However, if you intend to buy a used boat then you will need to make sure you understand how to perform some essential checks on the vessel before giving over your hard earned cash. Follow my guidelines for buying a used Jon boat in my Jon boat buyer’s guide. If you don’t have time to read that article below is a quick summary of what to look for when buying a used Jon boat.
Used Jon boat buyer’s guide
When it comes to buying any type of used items some due diligence is need. It is all too easy to buy a dude if you don’t perform proper checks.
When it comes to buying a used boat below are a few checks you should perform before you hand over any money.
- Inspect the boat for cracks and leaks.
- Look for previous repairs that may have been carried out.
- Test for corrosion.
- Check the transom
- Check the oar locks
- Check for lose seating
- Start the engine
- Test the oil
Let’s take a quick look at these safety checks in more detail.
Inspect boat for cracks and leaks
Small hairline spider cracks, especially in fiberglass boats, are not really a big deal. Often these cracks are cosmetic in nature and very easily fixed by applying a fiberglass fill with a cheap fiberglass repair kit like this one.
If the cracks are larger than 2” then there may be much greater problems. Large cracks could be an indication of a collision.
Multiple or large cracks, mold build-up, bending and moisture in fibreglass and wooden boats, such as in the hull, the transom, and the boat floor can often be a very bad sign.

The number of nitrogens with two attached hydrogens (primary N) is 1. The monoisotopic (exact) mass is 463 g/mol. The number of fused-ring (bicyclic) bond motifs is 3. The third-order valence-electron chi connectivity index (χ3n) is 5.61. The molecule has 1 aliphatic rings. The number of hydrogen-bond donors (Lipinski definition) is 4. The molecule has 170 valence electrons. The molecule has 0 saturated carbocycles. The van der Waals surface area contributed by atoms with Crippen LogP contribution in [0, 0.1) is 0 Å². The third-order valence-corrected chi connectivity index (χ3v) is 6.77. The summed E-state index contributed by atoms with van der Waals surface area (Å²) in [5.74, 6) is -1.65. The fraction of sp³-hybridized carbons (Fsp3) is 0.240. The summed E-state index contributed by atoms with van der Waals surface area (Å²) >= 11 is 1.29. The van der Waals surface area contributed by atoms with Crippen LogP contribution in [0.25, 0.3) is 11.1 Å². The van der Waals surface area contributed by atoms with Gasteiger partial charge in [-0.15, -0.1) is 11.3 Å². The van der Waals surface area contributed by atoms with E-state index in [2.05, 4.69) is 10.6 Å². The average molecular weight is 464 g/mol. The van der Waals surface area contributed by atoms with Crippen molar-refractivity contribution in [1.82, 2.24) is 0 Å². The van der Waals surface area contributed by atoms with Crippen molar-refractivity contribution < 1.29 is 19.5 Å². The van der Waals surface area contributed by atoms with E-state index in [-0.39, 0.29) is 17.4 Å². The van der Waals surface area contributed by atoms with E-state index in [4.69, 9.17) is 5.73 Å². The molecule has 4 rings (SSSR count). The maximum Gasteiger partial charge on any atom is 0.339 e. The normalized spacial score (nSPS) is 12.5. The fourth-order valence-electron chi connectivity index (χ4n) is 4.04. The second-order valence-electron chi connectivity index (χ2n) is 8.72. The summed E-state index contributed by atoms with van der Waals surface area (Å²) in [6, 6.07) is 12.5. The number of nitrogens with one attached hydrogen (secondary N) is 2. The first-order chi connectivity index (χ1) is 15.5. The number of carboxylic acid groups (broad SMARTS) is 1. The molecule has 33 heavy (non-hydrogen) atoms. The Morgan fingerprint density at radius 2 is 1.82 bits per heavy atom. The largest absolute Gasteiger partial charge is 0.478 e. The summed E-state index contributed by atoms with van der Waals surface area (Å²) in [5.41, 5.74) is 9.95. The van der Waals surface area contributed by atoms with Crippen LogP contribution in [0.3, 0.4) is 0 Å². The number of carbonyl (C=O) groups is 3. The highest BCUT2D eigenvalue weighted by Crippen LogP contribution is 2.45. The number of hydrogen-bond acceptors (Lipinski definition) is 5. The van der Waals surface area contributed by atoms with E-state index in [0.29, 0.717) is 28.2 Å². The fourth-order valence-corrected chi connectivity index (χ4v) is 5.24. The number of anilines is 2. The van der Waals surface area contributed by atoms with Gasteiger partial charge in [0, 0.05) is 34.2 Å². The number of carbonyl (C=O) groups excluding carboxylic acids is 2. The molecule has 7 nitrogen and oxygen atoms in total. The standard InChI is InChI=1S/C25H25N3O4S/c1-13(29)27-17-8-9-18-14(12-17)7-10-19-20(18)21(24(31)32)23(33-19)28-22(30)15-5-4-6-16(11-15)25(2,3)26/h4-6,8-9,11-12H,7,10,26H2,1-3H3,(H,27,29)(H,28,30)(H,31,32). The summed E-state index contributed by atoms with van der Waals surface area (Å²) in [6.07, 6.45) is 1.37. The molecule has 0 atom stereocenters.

Anyone of these could be a sign of rot in the wood, or deterioration of the fibreglass. In the case of a plywood Jon boat it could indicate delamination of the plywood.
A boat with these problems is not worth buying.
How to check for leaks
Although a seller may not be too happy with you taking these steps he/she should have no problem if they are confident in the water-worthiness of their vessel, especially if it results in a sale.
Place the boat in some form of dry dock, on a trailer or stand for instance, and fill it with water to roughly the level of the waterline.
If the boat has leaks then the obvious will happen.
If the boat is leaking quickly then extensive repairs are needed and it may be a sign that serious damage has occurred. If the boat is made from fiberglass then it’s almost certainly not worth your while attempting a repair. Move on and keeping shopping around.
If there are small, slow leaks coming from a bolt or rivet you should be able to complete those repairs yourself (while using it as a bargaining chip for a lower sales price).
Look for previous repairs
Large patches, such as fiberglass filler patches, are usually an indication of previous repair work.
If you see these you will most likely need to get someone qualified to look at the boat before purchasing. If you don’t have access to such a professional it may be better to pass up on the sale and keep looking.
Test for corrosion
This is especially important if you are looking at an aluminum boat that has signs of peeling paint. An aluminum boat that has peeling paint has most likely been used in saltwater and may be starting to corrode.
Lightly press the corroded area with your finger to see how stable it is. Spongy areas are a bad sign and in really bad cases you may even form a hole at that spot.